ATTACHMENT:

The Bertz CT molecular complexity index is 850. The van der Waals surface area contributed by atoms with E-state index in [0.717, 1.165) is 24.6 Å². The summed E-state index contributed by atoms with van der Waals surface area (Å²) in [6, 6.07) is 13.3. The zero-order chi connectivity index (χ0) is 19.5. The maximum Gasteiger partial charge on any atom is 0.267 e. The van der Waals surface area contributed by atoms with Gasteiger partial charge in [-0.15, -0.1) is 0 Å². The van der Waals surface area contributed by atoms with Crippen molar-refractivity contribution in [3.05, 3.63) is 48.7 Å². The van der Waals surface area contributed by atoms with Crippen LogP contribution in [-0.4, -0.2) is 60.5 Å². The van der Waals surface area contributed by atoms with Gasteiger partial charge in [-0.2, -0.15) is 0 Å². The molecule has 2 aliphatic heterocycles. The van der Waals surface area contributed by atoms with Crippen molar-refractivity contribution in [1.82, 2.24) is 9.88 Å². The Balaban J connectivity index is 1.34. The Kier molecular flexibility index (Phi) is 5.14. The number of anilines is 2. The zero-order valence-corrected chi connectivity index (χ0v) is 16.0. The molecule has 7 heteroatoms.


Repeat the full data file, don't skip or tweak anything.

The Bertz CT molecular complexity index is 850. The van der Waals surface area contributed by atoms with E-state index in [0.717, 1.165) is 24.6 Å². The summed E-state index contributed by atoms with van der Waals surface area (Å²) in [6, 6.07) is 13.3. The zero-order chi connectivity index (χ0) is 19.5. The maximum Gasteiger partial charge on any atom is 0.267 e. The van der Waals surface area contributed by atoms with Gasteiger partial charge in [-0.15, -0.1) is 0 Å². The van der Waals surface area contributed by atoms with Crippen molar-refractivity contribution in [3.05, 3.63) is 48.7 Å². The van der Waals surface area contributed by atoms with Crippen LogP contribution in [-0.4, -0.2) is 60.5 Å². The van der Waals surface area contributed by atoms with Gasteiger partial charge in [-0.2, -0.15) is 0 Å². The molecule has 2 aliphatic heterocycles. The van der Waals surface area contributed by atoms with Crippen molar-refractivity contribution in [1.82, 2.24) is 9.88 Å². The Balaban J connectivity index is 1.34. The Kier molecular flexibility index (Phi) is 5.14. The number of anilines is 2. The zero-order valence-corrected chi connectivity index (χ0v) is 16.0. The molecule has 7 heteroatoms.